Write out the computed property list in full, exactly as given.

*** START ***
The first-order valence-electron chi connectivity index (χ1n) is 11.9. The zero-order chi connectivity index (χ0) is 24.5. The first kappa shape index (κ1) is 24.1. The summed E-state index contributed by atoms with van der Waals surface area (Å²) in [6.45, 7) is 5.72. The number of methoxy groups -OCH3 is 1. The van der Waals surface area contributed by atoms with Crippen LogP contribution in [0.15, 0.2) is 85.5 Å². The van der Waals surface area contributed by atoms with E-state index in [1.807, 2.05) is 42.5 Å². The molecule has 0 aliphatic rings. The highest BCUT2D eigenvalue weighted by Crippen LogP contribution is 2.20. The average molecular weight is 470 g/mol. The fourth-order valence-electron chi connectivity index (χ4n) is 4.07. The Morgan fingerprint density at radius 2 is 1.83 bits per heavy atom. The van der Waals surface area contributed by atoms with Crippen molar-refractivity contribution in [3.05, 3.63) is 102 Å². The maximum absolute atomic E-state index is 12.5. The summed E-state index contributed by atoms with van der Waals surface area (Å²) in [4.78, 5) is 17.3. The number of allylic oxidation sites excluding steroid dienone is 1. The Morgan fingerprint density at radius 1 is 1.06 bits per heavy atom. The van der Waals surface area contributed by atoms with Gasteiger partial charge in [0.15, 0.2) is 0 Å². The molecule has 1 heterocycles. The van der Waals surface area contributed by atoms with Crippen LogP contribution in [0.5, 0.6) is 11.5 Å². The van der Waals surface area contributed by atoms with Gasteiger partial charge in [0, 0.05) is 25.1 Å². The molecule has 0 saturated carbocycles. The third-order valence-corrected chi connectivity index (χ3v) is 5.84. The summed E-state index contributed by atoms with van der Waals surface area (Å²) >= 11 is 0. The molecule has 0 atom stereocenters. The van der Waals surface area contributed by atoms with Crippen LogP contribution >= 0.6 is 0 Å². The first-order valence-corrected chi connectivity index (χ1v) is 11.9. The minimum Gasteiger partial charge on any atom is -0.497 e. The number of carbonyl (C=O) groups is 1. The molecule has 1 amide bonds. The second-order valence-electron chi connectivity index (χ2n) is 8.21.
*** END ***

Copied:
The first-order valence-electron chi connectivity index (χ1n) is 11.9. The zero-order chi connectivity index (χ0) is 24.5. The first kappa shape index (κ1) is 24.1. The summed E-state index contributed by atoms with van der Waals surface area (Å²) in [6.45, 7) is 5.72. The number of methoxy groups -OCH3 is 1. The van der Waals surface area contributed by atoms with Crippen LogP contribution in [0.15, 0.2) is 85.5 Å². The van der Waals surface area contributed by atoms with E-state index in [1.807, 2.05) is 42.5 Å². The molecule has 0 aliphatic rings. The highest BCUT2D eigenvalue weighted by Crippen LogP contribution is 2.20. The average molecular weight is 470 g/mol. The fourth-order valence-electron chi connectivity index (χ4n) is 4.07. The Morgan fingerprint density at radius 2 is 1.83 bits per heavy atom. The van der Waals surface area contributed by atoms with Crippen molar-refractivity contribution in [3.05, 3.63) is 102 Å². The maximum absolute atomic E-state index is 12.5. The summed E-state index contributed by atoms with van der Waals surface area (Å²) in [4.78, 5) is 17.3. The number of allylic oxidation sites excluding steroid dienone is 1. The Morgan fingerprint density at radius 1 is 1.06 bits per heavy atom. The van der Waals surface area contributed by atoms with Gasteiger partial charge in [0.15, 0.2) is 0 Å². The molecule has 1 heterocycles. The van der Waals surface area contributed by atoms with Crippen LogP contribution in [0.5, 0.6) is 11.5 Å². The van der Waals surface area contributed by atoms with Gasteiger partial charge in [0, 0.05) is 25.1 Å². The molecule has 0 saturated carbocycles. The third-order valence-corrected chi connectivity index (χ3v) is 5.84. The summed E-state index contributed by atoms with van der Waals surface area (Å²) >= 11 is 0. The molecule has 0 atom stereocenters. The van der Waals surface area contributed by atoms with Crippen LogP contribution >= 0.6 is 0 Å². The first-order valence-corrected chi connectivity index (χ1v) is 11.9. The minimum Gasteiger partial charge on any atom is -0.497 e. The number of carbonyl (C=O) groups is 1. The molecule has 1 amide bonds. The second-order valence-electron chi connectivity index (χ2n) is 8.21.